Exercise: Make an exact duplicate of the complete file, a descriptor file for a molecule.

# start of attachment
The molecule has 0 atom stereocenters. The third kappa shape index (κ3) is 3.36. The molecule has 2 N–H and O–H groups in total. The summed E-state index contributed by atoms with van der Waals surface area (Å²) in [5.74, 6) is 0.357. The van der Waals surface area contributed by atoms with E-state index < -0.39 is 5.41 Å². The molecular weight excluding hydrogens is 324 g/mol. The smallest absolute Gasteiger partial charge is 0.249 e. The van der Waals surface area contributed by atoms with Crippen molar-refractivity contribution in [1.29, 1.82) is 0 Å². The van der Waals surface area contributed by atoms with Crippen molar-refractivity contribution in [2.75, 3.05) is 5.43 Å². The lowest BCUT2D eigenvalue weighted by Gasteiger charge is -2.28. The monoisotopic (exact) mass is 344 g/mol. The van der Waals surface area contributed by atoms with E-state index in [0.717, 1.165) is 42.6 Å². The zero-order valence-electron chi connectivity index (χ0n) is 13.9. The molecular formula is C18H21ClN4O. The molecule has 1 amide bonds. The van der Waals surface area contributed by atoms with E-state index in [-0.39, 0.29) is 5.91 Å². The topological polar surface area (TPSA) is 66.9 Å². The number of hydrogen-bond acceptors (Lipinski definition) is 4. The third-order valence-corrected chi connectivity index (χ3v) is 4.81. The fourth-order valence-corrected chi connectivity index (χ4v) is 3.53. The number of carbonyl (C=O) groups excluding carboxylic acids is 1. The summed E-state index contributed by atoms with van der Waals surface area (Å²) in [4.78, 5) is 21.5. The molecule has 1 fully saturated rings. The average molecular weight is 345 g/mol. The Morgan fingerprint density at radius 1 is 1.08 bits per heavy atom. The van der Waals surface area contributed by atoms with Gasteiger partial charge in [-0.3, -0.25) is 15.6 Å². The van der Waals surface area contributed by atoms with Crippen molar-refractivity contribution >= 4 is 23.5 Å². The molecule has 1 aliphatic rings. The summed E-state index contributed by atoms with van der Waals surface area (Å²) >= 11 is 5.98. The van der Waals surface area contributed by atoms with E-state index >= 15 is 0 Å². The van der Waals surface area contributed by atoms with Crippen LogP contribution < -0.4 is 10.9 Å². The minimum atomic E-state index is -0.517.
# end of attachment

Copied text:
The molecule has 0 atom stereocenters. The third kappa shape index (κ3) is 3.36. The molecule has 2 N–H and O–H groups in total. The summed E-state index contributed by atoms with van der Waals surface area (Å²) in [5.74, 6) is 0.357. The van der Waals surface area contributed by atoms with E-state index < -0.39 is 5.41 Å². The molecular weight excluding hydrogens is 324 g/mol. The smallest absolute Gasteiger partial charge is 0.249 e. The van der Waals surface area contributed by atoms with Crippen molar-refractivity contribution in [1.29, 1.82) is 0 Å². The van der Waals surface area contributed by atoms with Crippen molar-refractivity contribution in [2.75, 3.05) is 5.43 Å². The lowest BCUT2D eigenvalue weighted by Gasteiger charge is -2.28. The monoisotopic (exact) mass is 344 g/mol. The van der Waals surface area contributed by atoms with E-state index in [0.717, 1.165) is 42.6 Å². The zero-order valence-electron chi connectivity index (χ0n) is 13.9. The molecular formula is C18H21ClN4O. The molecule has 1 amide bonds. The van der Waals surface area contributed by atoms with E-state index in [-0.39, 0.29) is 5.91 Å². The topological polar surface area (TPSA) is 66.9 Å². The number of hydrogen-bond acceptors (Lipinski definition) is 4. The third-order valence-corrected chi connectivity index (χ3v) is 4.81. The fourth-order valence-corrected chi connectivity index (χ4v) is 3.53. The number of carbonyl (C=O) groups excluding carboxylic acids is 1. The summed E-state index contributed by atoms with van der Waals surface area (Å²) in [4.78, 5) is 21.5. The molecule has 1 fully saturated rings. The average molecular weight is 345 g/mol. The Morgan fingerprint density at radius 1 is 1.08 bits per heavy atom. The van der Waals surface area contributed by atoms with Gasteiger partial charge in [-0.3, -0.25) is 15.6 Å². The van der Waals surface area contributed by atoms with Crippen molar-refractivity contribution >= 4 is 23.5 Å². The molecule has 1 aliphatic rings. The summed E-state index contributed by atoms with van der Waals surface area (Å²) >= 11 is 5.98. The van der Waals surface area contributed by atoms with E-state index >= 15 is 0 Å². The van der Waals surface area contributed by atoms with Crippen LogP contribution < -0.4 is 10.9 Å². The minimum atomic E-state index is -0.517.